Introduction to Popular Culture Studies

Chapter 3 pt. 2

Posted by amycorysite on March 2, 2017

After reading the second part of “The Value of Media Engagement” on pages 132-152 in our Spreadable Media textbook, I found the first section titled, “Transmedia Engagement” to be the most influential in implementing the main idea of forming new ideas and platforms for audience engagement in the entertainment industry. The concept of what soap operas tend to offer is one that begins with a narrative; as a result, infinite debates and discussions are made possible between engaged audiences of the soap opera community. The third section of the reading titled, “Valuing ‘Cult’ Audiences” dived into the controversy of cult media versus mainstream media challenging U.S. broadcasting networks to resonate a direct and passionate response from both audiences. Producers tend to lose the most viewers who remain closer to the mainstream media as they are considered to be rather “casual fans” versus those passionate about cult television shows with growing fandoms. The connection the audience has with the producers of such shows reverts to social media where audiences go to the “mainstream” or “commonplace” of social websites to voice their opinions on topics that resonate with them whether the show may be a soap opera or an action series on Netflix. The age and gender demographic plays a large factor in the television industry as various audiences are attracted to various topics expressed in T.V series. The point I find most exclusive in our society today is how each personality type gravitates towards more or less passionate topics given their interests and personal backgrounds.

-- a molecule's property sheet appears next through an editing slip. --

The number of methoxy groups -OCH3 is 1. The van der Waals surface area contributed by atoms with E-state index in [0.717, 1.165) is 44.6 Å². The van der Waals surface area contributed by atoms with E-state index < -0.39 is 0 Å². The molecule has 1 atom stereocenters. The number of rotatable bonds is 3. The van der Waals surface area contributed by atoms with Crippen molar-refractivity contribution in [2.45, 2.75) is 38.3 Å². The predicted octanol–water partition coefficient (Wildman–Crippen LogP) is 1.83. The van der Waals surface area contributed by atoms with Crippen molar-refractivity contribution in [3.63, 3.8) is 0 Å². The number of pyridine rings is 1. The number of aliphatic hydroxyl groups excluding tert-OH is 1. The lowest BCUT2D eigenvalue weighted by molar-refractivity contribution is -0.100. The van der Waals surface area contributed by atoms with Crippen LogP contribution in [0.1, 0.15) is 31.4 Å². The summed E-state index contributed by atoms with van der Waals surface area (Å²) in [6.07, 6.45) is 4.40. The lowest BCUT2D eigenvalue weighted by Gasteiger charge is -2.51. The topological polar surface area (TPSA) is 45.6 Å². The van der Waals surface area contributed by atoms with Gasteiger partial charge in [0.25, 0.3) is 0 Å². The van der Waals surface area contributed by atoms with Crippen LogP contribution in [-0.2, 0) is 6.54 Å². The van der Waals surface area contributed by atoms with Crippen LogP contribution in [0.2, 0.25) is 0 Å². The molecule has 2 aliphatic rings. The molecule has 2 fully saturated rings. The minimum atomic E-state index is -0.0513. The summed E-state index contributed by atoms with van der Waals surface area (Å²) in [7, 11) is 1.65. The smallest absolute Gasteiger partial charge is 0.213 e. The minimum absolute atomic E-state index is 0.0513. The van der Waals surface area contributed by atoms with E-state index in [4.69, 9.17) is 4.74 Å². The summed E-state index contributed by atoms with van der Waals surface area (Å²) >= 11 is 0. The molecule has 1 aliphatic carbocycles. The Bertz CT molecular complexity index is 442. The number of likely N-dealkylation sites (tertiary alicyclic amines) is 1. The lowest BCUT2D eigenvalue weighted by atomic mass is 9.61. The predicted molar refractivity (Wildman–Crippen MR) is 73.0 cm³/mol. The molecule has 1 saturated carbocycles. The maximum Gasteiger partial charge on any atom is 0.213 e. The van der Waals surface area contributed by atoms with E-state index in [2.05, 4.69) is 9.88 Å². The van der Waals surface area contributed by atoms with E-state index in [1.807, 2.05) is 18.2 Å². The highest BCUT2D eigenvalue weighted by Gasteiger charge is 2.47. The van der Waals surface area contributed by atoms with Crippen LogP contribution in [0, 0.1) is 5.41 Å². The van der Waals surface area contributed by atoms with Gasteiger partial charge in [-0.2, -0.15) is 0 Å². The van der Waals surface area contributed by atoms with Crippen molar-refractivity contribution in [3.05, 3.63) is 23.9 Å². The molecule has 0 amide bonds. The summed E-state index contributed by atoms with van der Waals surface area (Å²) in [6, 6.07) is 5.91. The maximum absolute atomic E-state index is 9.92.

2 Responses to “Chapter 3 pt. 2”

  1. lillieeastham said

    I think it’s interesting that even though mainstream fans that only watch the show without engaging in it spend far less time immersed in the shows, according to Nielsen they are just as valuable as fans who’s lives revolve around a show

  2. jasendavis said

    They are just as valuable in Nielsen’s eyes. But hardcore fans produce a secondary value by making a show commercially successful in terms of merchandise and endorsement. People don’t often tell others about shows that they occasionally watch.

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